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Why doesn't Aung San Suu Kyi speak up for the Rohingya?

Hostilities towards the Rohingya people could derail Myanmar's progress to democracy and Suu Kyi could make a vast contribution to resolving the crisis. Note: this is an edited extract from a much longer article.

  • Akbar Ahmed and Harrison Akins
  • Myanmar
  • October 30, 2012
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With Suu Kyi’s near universal appeal and star power, she is in a unique position for both political leadership in Burma as well as a voice of Buddhist compassion and an ally for the oppressed. Buddha stressed that compassion lay at the heart of a Buddha nature and demonstrates one’s respect for the dignity of life.

Yet, Suu Kyi has remained curiously silent on one of the most urgent humanitarian issues facing Burma, the plight of the Rohingya people.

The Rohingya, whom the BBC and many NGOs call “one of the world’s most persecuted minority groups,” are the little known Muslim people of the coastal Arakan state of western Burma. Over the past three decades, the Rohingya have been systematically pushed out of their homes by Burma’s military government and subjected to widespread violence along with the complete negation of their rights and even identity. They have become a stateless minority.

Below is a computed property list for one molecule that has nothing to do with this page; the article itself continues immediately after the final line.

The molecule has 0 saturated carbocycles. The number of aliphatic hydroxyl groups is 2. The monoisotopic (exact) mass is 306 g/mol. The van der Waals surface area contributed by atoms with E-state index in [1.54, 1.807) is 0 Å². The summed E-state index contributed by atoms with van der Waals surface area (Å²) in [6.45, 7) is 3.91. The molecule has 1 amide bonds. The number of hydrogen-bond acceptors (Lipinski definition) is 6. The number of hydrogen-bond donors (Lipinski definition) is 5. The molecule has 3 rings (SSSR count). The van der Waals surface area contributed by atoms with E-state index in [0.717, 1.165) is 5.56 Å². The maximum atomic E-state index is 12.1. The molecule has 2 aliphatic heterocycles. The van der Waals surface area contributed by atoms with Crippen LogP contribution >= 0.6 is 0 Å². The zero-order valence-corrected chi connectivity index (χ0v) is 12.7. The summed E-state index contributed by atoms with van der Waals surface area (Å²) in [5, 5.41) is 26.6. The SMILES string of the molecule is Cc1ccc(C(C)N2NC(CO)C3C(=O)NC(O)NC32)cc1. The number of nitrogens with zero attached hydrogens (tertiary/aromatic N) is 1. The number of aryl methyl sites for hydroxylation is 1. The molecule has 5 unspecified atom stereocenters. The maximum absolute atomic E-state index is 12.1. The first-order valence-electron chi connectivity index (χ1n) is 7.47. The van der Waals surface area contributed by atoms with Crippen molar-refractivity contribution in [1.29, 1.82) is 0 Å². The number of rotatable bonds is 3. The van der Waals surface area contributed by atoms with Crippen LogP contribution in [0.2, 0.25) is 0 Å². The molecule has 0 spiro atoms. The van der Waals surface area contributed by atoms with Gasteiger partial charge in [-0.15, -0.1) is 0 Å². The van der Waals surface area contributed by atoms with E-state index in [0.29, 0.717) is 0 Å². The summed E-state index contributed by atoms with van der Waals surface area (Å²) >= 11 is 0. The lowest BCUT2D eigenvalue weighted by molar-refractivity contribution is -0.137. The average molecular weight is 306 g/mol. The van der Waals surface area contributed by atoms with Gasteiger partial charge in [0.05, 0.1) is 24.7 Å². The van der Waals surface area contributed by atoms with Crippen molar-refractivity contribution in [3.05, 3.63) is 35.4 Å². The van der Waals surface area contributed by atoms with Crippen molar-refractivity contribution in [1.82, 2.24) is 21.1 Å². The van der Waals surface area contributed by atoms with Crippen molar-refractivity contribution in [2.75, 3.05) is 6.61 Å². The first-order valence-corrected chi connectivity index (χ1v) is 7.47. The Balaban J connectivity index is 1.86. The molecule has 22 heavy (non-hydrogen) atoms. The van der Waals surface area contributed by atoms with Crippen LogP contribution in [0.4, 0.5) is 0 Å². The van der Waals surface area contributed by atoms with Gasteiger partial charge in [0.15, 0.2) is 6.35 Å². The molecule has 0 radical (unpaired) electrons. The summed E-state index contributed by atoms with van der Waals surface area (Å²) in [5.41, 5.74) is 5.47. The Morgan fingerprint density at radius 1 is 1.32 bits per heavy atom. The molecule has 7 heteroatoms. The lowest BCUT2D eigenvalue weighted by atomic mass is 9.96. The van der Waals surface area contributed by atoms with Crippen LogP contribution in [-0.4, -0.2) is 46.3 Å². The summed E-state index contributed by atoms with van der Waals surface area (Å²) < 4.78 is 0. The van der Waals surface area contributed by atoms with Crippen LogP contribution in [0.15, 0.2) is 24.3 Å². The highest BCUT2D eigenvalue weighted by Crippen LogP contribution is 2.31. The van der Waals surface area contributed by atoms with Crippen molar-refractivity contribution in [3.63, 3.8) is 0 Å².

Many hundreds of thousands have fled to neighboring countries. The Rohingya are surrounded by adherents of the great faiths - Buddhism, Islam, Hinduism, and Christianity - all of which emphasise compassion and charity for the needy. Despite these compulsions from their faiths, many Buddhists, Muslims, Hindus and Christians in South Asia have treated the Rohingya with nothing but outright hostility….

…. The Rohingya are also subjected to modern-day slavery, where they are forced to work on infrastructure projects, such as constructing “model villages” to house Burmese settlers intended to displace them. Women are susceptible to forced prostitution by the Burmese security forces.

While many efforts have been made by the Burmese government towards the creation of an open and democratic political system, there is still much more to be done. Suu Kyi, following the example of inclusive leaders like Nelson Mandela, should reach out to the Rohingya people and set a positive precedent for an all-embracing society which welcomes the participation of the Rohingya as well as all the ethnic minorities of Burma. In this way, she will also be living up to the ideals of her Buddhist faith to show compassion towards those who suffer. Where she leads, others will follow.

Only when the systematic violence against the Rohingya ends can a truly democratic Burma be legitimate in the eyes of its own people and the international community.

But the first step is for Aung San Suu Kyi and Burma to acknowledge the Rohingya exist.

Full Story: Aung San Suu Kyi, the Rohingya of Burma and the challenge of faith

Source: Washington Post
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